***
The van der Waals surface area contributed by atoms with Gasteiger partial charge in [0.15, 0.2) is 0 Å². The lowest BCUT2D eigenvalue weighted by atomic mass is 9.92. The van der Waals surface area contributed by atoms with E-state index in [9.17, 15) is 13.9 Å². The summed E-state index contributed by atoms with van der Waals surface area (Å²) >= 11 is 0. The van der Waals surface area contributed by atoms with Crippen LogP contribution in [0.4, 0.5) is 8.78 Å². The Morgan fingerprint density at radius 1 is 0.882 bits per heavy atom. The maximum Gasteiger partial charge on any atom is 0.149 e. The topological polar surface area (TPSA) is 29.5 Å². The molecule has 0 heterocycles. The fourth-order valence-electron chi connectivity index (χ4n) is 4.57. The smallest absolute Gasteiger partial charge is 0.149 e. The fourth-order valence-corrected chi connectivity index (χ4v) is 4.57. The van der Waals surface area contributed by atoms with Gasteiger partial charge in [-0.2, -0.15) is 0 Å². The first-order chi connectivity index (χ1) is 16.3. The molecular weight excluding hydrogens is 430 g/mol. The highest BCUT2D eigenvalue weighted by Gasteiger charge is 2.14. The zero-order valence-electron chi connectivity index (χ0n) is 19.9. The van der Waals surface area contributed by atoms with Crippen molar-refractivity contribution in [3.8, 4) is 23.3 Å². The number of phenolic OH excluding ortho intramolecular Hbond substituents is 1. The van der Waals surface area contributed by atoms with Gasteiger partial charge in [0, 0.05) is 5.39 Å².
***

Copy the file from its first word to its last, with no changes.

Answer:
The van der Waals surface area contributed by atoms with Gasteiger partial charge in [0.15, 0.2) is 0 Å². The lowest BCUT2D eigenvalue weighted by atomic mass is 9.92. The van der Waals surface area contributed by atoms with E-state index in [9.17, 15) is 13.9 Å². The summed E-state index contributed by atoms with van der Waals surface area (Å²) >= 11 is 0. The van der Waals surface area contributed by atoms with Crippen LogP contribution in [0.4, 0.5) is 8.78 Å². The Morgan fingerprint density at radius 1 is 0.882 bits per heavy atom. The maximum Gasteiger partial charge on any atom is 0.149 e. The topological polar surface area (TPSA) is 29.5 Å². The molecule has 0 heterocycles. The fourth-order valence-electron chi connectivity index (χ4n) is 4.57. The smallest absolute Gasteiger partial charge is 0.149 e. The fourth-order valence-corrected chi connectivity index (χ4v) is 4.57. The van der Waals surface area contributed by atoms with Gasteiger partial charge in [-0.2, -0.15) is 0 Å². The first-order chi connectivity index (χ1) is 16.3. The molecular weight excluding hydrogens is 430 g/mol. The highest BCUT2D eigenvalue weighted by Gasteiger charge is 2.14. The zero-order valence-electron chi connectivity index (χ0n) is 19.9. The van der Waals surface area contributed by atoms with Crippen molar-refractivity contribution in [3.8, 4) is 23.3 Å². The number of phenolic OH excluding ortho intramolecular Hbond substituents is 1. The van der Waals surface area contributed by atoms with Gasteiger partial charge in [0, 0.05) is 5.39 Å².